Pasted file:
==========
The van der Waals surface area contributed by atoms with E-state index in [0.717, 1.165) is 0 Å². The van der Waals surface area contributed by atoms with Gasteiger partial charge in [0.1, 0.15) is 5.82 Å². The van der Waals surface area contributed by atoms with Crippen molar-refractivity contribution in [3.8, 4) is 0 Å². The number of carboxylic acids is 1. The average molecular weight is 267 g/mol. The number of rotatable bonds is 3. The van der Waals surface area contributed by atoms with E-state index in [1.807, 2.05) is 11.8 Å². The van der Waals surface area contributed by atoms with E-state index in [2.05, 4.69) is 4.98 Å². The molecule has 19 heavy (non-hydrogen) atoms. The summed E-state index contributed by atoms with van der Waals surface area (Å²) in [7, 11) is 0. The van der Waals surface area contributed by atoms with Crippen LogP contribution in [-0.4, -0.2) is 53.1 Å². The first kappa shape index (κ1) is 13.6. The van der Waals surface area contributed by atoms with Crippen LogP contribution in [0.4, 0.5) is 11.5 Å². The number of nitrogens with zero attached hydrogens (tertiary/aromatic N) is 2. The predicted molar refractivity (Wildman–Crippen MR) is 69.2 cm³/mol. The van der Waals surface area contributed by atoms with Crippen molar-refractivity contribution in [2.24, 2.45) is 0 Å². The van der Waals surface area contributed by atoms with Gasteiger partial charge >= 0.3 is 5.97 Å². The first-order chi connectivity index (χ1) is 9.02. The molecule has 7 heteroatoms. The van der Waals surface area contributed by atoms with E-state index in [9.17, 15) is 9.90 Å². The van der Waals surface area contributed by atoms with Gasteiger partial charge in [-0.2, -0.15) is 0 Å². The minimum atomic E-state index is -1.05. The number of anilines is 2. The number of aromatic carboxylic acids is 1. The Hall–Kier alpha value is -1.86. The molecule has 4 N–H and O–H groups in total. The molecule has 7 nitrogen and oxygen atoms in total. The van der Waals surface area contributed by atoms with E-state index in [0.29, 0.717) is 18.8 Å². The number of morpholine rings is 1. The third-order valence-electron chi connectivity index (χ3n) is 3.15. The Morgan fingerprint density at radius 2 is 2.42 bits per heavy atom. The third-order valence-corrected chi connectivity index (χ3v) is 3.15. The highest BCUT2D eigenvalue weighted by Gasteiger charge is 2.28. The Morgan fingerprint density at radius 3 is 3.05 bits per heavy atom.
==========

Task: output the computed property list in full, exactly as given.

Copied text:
The van der Waals surface area contributed by atoms with E-state index in [0.717, 1.165) is 0 Å². The van der Waals surface area contributed by atoms with Gasteiger partial charge in [0.1, 0.15) is 5.82 Å². The van der Waals surface area contributed by atoms with Crippen molar-refractivity contribution in [3.8, 4) is 0 Å². The number of carboxylic acids is 1. The average molecular weight is 267 g/mol. The number of rotatable bonds is 3. The van der Waals surface area contributed by atoms with E-state index in [1.807, 2.05) is 11.8 Å². The van der Waals surface area contributed by atoms with E-state index in [2.05, 4.69) is 4.98 Å². The molecule has 19 heavy (non-hydrogen) atoms. The summed E-state index contributed by atoms with van der Waals surface area (Å²) in [7, 11) is 0. The van der Waals surface area contributed by atoms with Crippen LogP contribution in [-0.4, -0.2) is 53.1 Å². The first kappa shape index (κ1) is 13.6. The van der Waals surface area contributed by atoms with Crippen LogP contribution in [0.4, 0.5) is 11.5 Å². The number of nitrogens with zero attached hydrogens (tertiary/aromatic N) is 2. The predicted molar refractivity (Wildman–Crippen MR) is 69.2 cm³/mol. The van der Waals surface area contributed by atoms with Crippen molar-refractivity contribution in [2.24, 2.45) is 0 Å². The van der Waals surface area contributed by atoms with Gasteiger partial charge >= 0.3 is 5.97 Å². The first-order chi connectivity index (χ1) is 9.02. The molecule has 7 heteroatoms. The van der Waals surface area contributed by atoms with E-state index in [9.17, 15) is 9.90 Å². The van der Waals surface area contributed by atoms with Gasteiger partial charge in [-0.2, -0.15) is 0 Å². The minimum atomic E-state index is -1.05. The number of anilines is 2. The number of aromatic carboxylic acids is 1. The Hall–Kier alpha value is -1.86. The molecule has 4 N–H and O–H groups in total. The molecule has 7 nitrogen and oxygen atoms in total. The van der Waals surface area contributed by atoms with E-state index in [0.29, 0.717) is 18.8 Å². The number of morpholine rings is 1. The third-order valence-electron chi connectivity index (χ3n) is 3.15. The Morgan fingerprint density at radius 2 is 2.42 bits per heavy atom. The third-order valence-corrected chi connectivity index (χ3v) is 3.15. The highest BCUT2D eigenvalue weighted by Gasteiger charge is 2.28. The Morgan fingerprint density at radius 3 is 3.05 bits per heavy atom.